Hairy-footed flower bee (male) by Wendy Carter

What's that super-charged insect zooming from flower to flower...

On sunny and mild days towards the end of February and early March, you can usually see me staking out the lungwort and comfrey in the garden at Lower Smite Farm.  This year is a little different - we're mostly all working from home (and Lower Smite Farm is currently closed) and the lungwort in my own garden is yet to flower.  I already know that this year I won't be the first of a small group of friends who aim to be the first one to spot a hairy-footed flower bee.

Male hairy-footed flower bee (with long hairs showing on middle leg) in a daffodil by Wendy Carter

Hairy-footed flower bee (male) by Wendy Carter

They're more commonly known as hairy-footed but I think they should be called feather-legged because the long hairs that give them their name actually extend all the way up the middle legs of the male bees (they they use them to stroke the female when mating).  Males emerge a little before the females so that they’re full of energy when the females emerge. 

You'll know if you spot one - they zoom.  Unlike the bumbling bumblebees that they have a passing resemblance to, hairy-footed flower bees zoom about the place at high speed. They buzz quickly into a flower and appear to feed frantically before they zip off to the next flower; it makes them tricky creatures to capture in a photo.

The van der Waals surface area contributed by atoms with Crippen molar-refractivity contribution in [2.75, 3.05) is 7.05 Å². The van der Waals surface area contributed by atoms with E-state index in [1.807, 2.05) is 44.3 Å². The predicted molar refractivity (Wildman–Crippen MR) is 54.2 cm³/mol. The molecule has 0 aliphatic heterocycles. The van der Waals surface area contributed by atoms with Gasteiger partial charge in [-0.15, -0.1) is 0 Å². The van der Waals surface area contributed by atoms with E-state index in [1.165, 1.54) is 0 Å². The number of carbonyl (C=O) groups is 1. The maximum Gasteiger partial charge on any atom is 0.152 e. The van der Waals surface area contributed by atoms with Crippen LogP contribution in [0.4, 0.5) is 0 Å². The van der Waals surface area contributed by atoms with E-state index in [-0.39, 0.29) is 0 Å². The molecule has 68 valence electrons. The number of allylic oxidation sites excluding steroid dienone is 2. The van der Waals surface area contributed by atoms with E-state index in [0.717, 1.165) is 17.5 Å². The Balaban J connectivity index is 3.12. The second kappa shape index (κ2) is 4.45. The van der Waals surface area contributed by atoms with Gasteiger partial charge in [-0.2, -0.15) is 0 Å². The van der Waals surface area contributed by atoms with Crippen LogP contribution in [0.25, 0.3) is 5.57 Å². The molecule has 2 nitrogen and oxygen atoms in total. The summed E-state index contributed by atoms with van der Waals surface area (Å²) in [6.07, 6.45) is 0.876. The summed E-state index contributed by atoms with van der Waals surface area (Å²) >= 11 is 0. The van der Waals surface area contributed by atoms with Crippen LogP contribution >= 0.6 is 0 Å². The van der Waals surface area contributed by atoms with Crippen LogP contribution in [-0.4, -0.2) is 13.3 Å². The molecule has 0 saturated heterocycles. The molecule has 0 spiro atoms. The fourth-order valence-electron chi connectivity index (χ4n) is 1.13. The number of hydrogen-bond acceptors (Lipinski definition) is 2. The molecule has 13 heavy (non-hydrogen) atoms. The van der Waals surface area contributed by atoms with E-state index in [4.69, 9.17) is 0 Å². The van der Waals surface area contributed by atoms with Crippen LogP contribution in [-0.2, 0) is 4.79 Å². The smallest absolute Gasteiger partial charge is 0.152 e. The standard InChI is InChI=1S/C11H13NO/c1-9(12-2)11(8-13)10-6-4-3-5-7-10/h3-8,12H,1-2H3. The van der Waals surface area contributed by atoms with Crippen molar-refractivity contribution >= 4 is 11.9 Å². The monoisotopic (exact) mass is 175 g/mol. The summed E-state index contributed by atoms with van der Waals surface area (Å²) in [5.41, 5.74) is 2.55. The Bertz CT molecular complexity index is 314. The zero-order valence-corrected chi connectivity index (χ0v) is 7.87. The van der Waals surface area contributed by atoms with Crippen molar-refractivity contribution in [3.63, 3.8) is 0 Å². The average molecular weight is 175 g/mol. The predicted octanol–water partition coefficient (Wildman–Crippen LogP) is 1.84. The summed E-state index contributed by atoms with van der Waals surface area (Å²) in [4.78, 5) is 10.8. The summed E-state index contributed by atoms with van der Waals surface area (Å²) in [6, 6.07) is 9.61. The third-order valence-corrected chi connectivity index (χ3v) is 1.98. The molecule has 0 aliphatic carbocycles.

Female hairy-footed flower bee - all black with gingery hind legs - clinging to purple flower by Wendy Carter

Hairy-footed flower bee (female) by Wendy Carter

The males are relatively easy to spot with their bright gingery bodies and striking yellow/white faces (see photo at the top of the page).  In contrast, females are black bundles of hair with orangey-red hind legs.   

Hairy-footed flower bees are one of more than 200 species of solitary bee in the UK. Solitary bees construct individual nests in which to lay their eggs and then each female provisions her own eggs with food (pollen) for when they hatch. There is just one emergence a year - bees that you see this spring were laid last spring - when hatched, they ate their pollen before pupating and emerging as adults before the onset of winter.  As I write this in late February, most will be sitting in their sealed cells waiting for the right moment.  Their cells are pitcher-shaped and, in Worcestershire, they’re probably be in a wall with soft mortar joints; they don’t do any harm to the structure, they just exploit a hole that's already there.

If you'd like to give these zoomers a helping hand, why not plant some lungwort, comfrey, rosemary or borage flowers to see if you can attract them to your patch. Visit our wildlife gardening pages for more ideas on helping wildlife on your doorstep.